All in all, his words are bitter fruit for him; they form a part of his late, very late realisation that there are more important things than retinues and pomp and majesty; and in regard to the innocent and kindly Cordelia, more important than flattery and fine words. But the cost to him to have found out this knowledge has been – to use the words of T S Eliot – ‘not less than everything’.

His proposed wreaked revenges as cited above – when they are strung together and viewed as a whole form an expresion of exquisite pain; the pain of loss – of power and of dignity; – of esteem and authority; an expression of perplexed impotence; – of the will to do and to command great things – he is confronted with a dawning understanding that the time has passed irrevocably when he might have been able to do such things; so that his final phrase – they shall be the terrors of the earth – resounds as being a sad and pathetic cry – yet it is also grand and epic simultaneously – a noble, albeit lacking in self-knowledge, man’s realisation that he has been destroyed.

The mediator of such an ambiguity is the phrase – What they are I know not yet – which is a sort of straw Lear grasps at to save his passionate dignity and struggling intention, but by him grasping at it he has not just deferred his decisions on revenge in its particulars, but he has bankrupted his imagination in his having to face that he is now a derelict pauper outcast ex-King.

We might call a person fallen on evil times in our day – or not long since our day – a shabby gentile sort of person – one who holds onto certain pretensions and who claims to some social grandeur and dignity of person; who has fallen in the social ranks and is poorer in wealth than they once were. These afterglow pretensions are a way of the shabby gentile person drawing to themselves the attention of those of an inferior class now circulating around them; an attention to the fact that they are, or were once, something a little better in the eyes of the world. And these pretensions form a way for them asking a little condescention of acknowedgelemt of a right of privilege, even amongst the lower social scale of persons among which they now find themselves mix among by necessity.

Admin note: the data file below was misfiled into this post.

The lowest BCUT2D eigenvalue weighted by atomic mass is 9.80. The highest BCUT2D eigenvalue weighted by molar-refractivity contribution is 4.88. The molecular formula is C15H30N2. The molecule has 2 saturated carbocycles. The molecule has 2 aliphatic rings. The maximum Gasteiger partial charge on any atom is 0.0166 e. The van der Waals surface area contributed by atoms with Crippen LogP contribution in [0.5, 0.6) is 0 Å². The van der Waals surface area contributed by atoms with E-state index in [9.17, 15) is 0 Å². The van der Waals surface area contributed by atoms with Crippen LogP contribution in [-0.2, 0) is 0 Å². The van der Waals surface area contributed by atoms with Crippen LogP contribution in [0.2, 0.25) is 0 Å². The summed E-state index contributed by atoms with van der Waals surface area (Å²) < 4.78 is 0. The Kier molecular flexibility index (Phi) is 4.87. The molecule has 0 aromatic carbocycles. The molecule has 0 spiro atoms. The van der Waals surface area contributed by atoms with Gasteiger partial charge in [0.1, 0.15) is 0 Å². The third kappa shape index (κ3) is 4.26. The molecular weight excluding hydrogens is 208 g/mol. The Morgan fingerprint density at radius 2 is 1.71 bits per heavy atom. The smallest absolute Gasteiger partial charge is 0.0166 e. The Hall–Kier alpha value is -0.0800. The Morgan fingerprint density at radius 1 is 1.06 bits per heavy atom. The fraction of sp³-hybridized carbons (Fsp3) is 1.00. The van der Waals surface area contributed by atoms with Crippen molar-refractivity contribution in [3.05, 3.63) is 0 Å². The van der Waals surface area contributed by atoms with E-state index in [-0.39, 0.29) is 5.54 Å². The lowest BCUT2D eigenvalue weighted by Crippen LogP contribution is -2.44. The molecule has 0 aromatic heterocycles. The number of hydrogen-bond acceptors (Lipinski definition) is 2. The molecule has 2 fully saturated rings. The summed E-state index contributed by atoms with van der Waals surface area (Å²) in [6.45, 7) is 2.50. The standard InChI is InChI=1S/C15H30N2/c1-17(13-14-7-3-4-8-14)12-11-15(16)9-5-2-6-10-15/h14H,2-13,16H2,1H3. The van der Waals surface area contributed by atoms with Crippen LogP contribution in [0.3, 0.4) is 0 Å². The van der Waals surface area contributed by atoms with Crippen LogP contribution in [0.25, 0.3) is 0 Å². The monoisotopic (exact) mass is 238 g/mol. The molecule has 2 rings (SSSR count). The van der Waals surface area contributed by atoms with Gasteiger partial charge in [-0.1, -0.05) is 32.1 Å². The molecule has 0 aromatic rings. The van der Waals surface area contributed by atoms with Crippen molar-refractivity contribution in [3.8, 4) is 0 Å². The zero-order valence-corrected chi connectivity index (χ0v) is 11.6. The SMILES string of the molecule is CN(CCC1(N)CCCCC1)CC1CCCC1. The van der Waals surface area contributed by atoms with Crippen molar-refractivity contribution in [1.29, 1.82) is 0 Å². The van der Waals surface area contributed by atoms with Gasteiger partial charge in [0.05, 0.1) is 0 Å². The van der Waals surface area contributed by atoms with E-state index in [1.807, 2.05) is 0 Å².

The British are very good at this – of giving that undue consideration to such shabby gentile folk; simpy because many British are even now good mannered, but also because of a simple and plain sense of pity we have and show for the unlucky socially mobile downwards types.

This sort of shabby gentile scenario is a King Lear event in trivial anaolgy. Lear’s fall is more like Lucifer’s from Heaven than him merely dropping down a social class or two. It’s impacts are that much more astounding and earth-shattering.

Lear goes on to add the icing to the cake of his pitiful impotence and pathos when he concludes his somewhat histrionic and posed set piece in his words with – You think I’ll weep? No, I’ll not weep.”.

There is defiance here; but far more powerful than defiance is that stubborn refusal to feel self-pity, to gird up his loins and so bear the consequences –